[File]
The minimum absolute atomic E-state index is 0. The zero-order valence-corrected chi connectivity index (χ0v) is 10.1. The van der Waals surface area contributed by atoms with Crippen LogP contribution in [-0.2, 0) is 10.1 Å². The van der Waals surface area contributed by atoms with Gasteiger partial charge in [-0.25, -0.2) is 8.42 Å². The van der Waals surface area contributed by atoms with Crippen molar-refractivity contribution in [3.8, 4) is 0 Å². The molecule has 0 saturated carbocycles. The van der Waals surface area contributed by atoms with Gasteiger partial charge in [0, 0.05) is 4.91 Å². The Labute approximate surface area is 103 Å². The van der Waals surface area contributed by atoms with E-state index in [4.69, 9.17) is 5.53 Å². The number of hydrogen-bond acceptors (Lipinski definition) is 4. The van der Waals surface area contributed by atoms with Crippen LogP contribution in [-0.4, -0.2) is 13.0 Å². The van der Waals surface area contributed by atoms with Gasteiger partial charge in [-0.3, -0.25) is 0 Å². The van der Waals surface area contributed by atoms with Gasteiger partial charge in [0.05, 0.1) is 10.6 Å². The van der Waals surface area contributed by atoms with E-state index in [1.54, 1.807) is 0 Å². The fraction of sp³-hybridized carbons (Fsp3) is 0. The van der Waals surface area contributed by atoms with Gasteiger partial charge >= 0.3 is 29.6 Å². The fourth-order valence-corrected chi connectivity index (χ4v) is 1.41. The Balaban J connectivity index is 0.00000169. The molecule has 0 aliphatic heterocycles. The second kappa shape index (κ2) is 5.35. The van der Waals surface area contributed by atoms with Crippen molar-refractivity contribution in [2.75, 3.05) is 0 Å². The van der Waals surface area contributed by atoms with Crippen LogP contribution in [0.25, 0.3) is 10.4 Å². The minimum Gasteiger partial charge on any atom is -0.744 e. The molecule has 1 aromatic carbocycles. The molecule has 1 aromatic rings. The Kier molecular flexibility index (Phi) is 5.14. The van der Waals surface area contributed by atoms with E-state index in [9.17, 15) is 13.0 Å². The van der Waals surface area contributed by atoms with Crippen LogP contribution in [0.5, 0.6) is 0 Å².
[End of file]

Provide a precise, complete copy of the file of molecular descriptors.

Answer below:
The minimum absolute atomic E-state index is 0. The zero-order valence-corrected chi connectivity index (χ0v) is 10.1. The van der Waals surface area contributed by atoms with Crippen LogP contribution in [-0.2, 0) is 10.1 Å². The van der Waals surface area contributed by atoms with Gasteiger partial charge in [-0.25, -0.2) is 8.42 Å². The van der Waals surface area contributed by atoms with Crippen molar-refractivity contribution in [3.8, 4) is 0 Å². The molecule has 0 saturated carbocycles. The van der Waals surface area contributed by atoms with Gasteiger partial charge in [0, 0.05) is 4.91 Å². The Labute approximate surface area is 103 Å². The van der Waals surface area contributed by atoms with E-state index in [4.69, 9.17) is 5.53 Å². The number of hydrogen-bond acceptors (Lipinski definition) is 4. The van der Waals surface area contributed by atoms with Crippen LogP contribution in [-0.4, -0.2) is 13.0 Å². The van der Waals surface area contributed by atoms with Gasteiger partial charge in [-0.3, -0.25) is 0 Å². The van der Waals surface area contributed by atoms with Gasteiger partial charge in [0.05, 0.1) is 10.6 Å². The van der Waals surface area contributed by atoms with E-state index in [1.54, 1.807) is 0 Å². The fraction of sp³-hybridized carbons (Fsp3) is 0. The van der Waals surface area contributed by atoms with Gasteiger partial charge >= 0.3 is 29.6 Å². The fourth-order valence-corrected chi connectivity index (χ4v) is 1.41. The Balaban J connectivity index is 0.00000169. The molecule has 0 aliphatic heterocycles. The second kappa shape index (κ2) is 5.35. The van der Waals surface area contributed by atoms with Crippen molar-refractivity contribution in [2.75, 3.05) is 0 Å². The van der Waals surface area contributed by atoms with Crippen LogP contribution in [0.25, 0.3) is 10.4 Å². The minimum Gasteiger partial charge on any atom is -0.744 e. The molecule has 1 aromatic carbocycles. The molecule has 1 aromatic rings. The Kier molecular flexibility index (Phi) is 5.14. The van der Waals surface area contributed by atoms with E-state index in [9.17, 15) is 13.0 Å². The van der Waals surface area contributed by atoms with Crippen LogP contribution in [0.5, 0.6) is 0 Å².